15

Imagine file 1:

#include "first.h"
#include "second.h"
#include "third.h"

// more code here
...

Imagine file 2:

#include "fifth.h"
#include "second.h"
#include "eigth.h"

// more code here
...

I want to get the headers that are included in file 2, but not in file 1, only those lines. So, when ran, a diff of file 1 and file 2 will produce:

#include "fifth.h"
#include "eigth.h"

I know how to do it in Perl/Python/Ruby, but I'd like to accomplish this without using a different programming language.

9

If it's ok to use a temp file, try this:

grep include file1.h > /tmp/x && grep -f /tmp/x -v file2.h | grep include

This

  • extracts all includes from file1.h and writes them to the file /tmp/x
  • uses this file to get all lines from file2.h that are not contained in this list
  • extracts all includes from the remainder of file2.h

It probably doesn't handle differences in whitespace correctly etc, though.

EDIT: to prevent false positives, use a different pattern for the last grep (thanks to jw013 for mentioning this):

grep include file1.h > /tmp/x && grep -f /tmp/x -v file2.h | grep "^#include"
  • 1
    Maybe change that last grep pattern to '^#include' unless you also want to see random lines of code where you happened to use the word "include" – jw013 Aug 4 '11 at 7:53
  • 1
    when greping for matching lines, you should use the options: -F for "fixed-string" (non-regexp) patterns, and -x for "whole line" matches. Also, the temp file isn't strictly necessary, you can use -f - to take the pattern file from standard in. The resulting command becomes: grep '^#include' file1.h | grep -f - -vFx file2.h | grep '^#include' – Lee Oct 24 '13 at 0:51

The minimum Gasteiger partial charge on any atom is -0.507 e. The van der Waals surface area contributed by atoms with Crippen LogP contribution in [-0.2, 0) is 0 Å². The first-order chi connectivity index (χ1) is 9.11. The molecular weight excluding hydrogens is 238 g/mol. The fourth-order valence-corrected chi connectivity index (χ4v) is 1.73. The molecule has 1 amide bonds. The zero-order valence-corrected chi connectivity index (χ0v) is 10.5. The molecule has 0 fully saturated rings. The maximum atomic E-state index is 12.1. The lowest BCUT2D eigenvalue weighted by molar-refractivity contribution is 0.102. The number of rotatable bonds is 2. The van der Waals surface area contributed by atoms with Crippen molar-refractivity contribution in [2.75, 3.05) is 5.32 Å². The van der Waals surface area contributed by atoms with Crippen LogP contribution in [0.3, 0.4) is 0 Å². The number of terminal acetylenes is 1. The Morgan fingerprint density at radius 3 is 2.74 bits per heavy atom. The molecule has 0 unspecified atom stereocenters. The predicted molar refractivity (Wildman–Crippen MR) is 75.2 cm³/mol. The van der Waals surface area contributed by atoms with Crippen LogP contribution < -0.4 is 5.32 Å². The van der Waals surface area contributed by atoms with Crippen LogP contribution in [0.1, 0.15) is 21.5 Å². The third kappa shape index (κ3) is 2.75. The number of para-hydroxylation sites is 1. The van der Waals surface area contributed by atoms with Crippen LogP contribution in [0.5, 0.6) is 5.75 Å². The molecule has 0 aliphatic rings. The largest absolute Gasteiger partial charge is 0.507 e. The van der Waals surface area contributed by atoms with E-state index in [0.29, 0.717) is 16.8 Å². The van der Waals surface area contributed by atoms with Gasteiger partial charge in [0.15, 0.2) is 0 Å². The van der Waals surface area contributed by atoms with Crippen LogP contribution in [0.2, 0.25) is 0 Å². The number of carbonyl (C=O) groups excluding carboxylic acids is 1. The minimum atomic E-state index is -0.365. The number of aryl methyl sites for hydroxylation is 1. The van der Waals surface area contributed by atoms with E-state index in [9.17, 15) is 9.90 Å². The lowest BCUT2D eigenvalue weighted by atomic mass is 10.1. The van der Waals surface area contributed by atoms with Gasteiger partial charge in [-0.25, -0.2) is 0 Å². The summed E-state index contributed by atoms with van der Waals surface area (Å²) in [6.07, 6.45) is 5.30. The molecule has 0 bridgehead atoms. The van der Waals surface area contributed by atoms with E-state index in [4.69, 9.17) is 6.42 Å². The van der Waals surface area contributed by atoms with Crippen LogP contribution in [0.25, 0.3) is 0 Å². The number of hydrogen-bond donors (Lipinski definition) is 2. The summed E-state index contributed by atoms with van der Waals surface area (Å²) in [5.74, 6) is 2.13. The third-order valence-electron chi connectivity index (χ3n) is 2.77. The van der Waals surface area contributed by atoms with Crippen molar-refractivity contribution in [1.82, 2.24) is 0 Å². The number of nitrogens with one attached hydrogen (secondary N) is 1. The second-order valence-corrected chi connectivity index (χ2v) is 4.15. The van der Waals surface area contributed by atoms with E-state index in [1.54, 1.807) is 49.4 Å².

25

This is a one-liner, but does not preserve the order:

comm -13 <(grep '#include' file1 | sort) <(grep '#include' file2 | sort)

If you need to preserve the order:

awk '
  !/#include/ {next} 
  FILENAME == ARGV[1] {include[$2]=1; next} 
  !($2 in include)
' file1 file2
8

This variant requires an fgrep with the -f option. GNU grep (i.e. any Linux system, and then some) should work fine.

# Find occurrences of '#include' in file1.h
fgrep '#include' file1.h |
# Remove any identical lines from file2.h
fgrep -vxf - file2.h |
# Result is all lines not present in file1.h.  Out of those, extract #includes
fgrep '#include'

This does not require any sorting, nor any explicit temporary files. In theory, fgrep -f could use a temporary file behind the scenes, but I believe GNU fgrep doesn't.

  • POSIX specifies -f so any POSIX compliant grep should have it. – jw013 Aug 4 '11 at 8:07
6

If the goal need not be accomplished with Bash alone (i.e., use of external programs is acceptable), then use combine from moreutils:

combine file1 not file2 > lines_in_file1_not_in_file2
2

cat $file1 $file2 | grep '#include' | sort | uniq -u

  • This will list #include lines unique to file1 or file2. I think that you want cat $file1 $file1 $file2 | grep '#include' | sort | uniq -u, with file1 repeated so that its #include lines are doubled and will then be filtered by the uniq -u. – esmit Dec 13 '13 at 0:19
  • And since grep can read multiple input files, you can use grep -h and do away with the (only moderately useless) cat. – tripleee Mar 15 '14 at 12:23

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